BRATISLAVA (Slovakia) • European Council President Donald Tusk said he had been told by Prime Minister Theresa May that the UK was likely to trigger formal Brexit talks in January or February.
Speaking at a summit in Bratislava, Mr Tusk said Mrs May had laid out that timeframe during a recent conversation.
"Prime Minister May was very open and honest with me," he said.
"She declared that it's almost impossible to trigger Article 50 this year but it's quite likely that they will be ready maybe in January, maybe in February next year."
European Union leaders, meeting without their British counterpart on Friday, said they had agreed to come up with a "road map" of strategies for rebuilding public trust in the EU after the shock of Britain's vote to leave.
German Chancellor Angela Merkel, saying the British vote had plunged the rest of the bloc into a "critical" situation, said the 27 leaders had agreed at the day-long summit to use the next six months to develop a plan to reinvigorate the European Union.
However, among pledges of cooperation to come up with a plan before the 60th anniversary of the union's founding treaty in March, arguments over how to handle an influx of refugees rumbled on.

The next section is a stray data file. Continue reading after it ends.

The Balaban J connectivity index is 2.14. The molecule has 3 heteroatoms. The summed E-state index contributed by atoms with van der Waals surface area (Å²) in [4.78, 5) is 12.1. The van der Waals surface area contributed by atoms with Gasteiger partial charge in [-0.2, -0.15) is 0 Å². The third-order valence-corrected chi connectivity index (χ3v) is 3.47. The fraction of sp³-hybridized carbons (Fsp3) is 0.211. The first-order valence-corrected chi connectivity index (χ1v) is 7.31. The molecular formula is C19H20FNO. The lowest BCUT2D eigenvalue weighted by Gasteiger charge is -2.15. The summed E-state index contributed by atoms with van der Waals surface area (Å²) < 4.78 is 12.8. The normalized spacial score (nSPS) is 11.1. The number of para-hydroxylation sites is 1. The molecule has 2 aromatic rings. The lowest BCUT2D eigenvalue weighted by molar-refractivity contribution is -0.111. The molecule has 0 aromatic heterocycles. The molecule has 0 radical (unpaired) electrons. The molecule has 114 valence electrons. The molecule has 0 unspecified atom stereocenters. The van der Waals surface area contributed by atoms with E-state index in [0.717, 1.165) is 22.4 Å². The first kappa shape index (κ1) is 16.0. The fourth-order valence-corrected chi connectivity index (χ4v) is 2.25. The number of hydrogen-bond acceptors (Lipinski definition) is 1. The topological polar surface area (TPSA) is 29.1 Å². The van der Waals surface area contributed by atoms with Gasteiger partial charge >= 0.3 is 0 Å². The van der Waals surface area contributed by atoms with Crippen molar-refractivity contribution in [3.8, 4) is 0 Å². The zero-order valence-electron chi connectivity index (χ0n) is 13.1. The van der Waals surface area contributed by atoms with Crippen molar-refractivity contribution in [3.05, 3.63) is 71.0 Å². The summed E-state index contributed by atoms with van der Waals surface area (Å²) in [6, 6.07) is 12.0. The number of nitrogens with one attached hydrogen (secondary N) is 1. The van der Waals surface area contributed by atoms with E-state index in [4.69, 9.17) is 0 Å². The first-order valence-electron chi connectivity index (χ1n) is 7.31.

German Chancellor Angela Merkel, saying the British vote had plunged the rest of the bloc into a "critical" situation, said the 27 leaders had agreed at the day-long summit to use the next six months to develop a plan to reinvigorate the union. She said the EU needed more solidarity and cooperation, the values it was founded on by six countries in 1957.
That sounded like a barbed reference to continued frustration with especially ex-communist eastern states which have refused to take in asylum-seekers, many of them Muslims, even as Dr Merkel let in a million people last year.
Hungarian Prime Minister Viktor Orban said the summit had failed to change EU immigration policies that he called "self-destructive and naive". He planned a new push for change at meeting of Balkan states on Sept 24.
In private, officials admit that major EU reform may not be possible until elections in the Netherlands, France and Germany are out of the way by late 2017.
Even after that, it is unclear whether Germany and France - for decades the motor of closer European integration - can bridge differences over economic policy.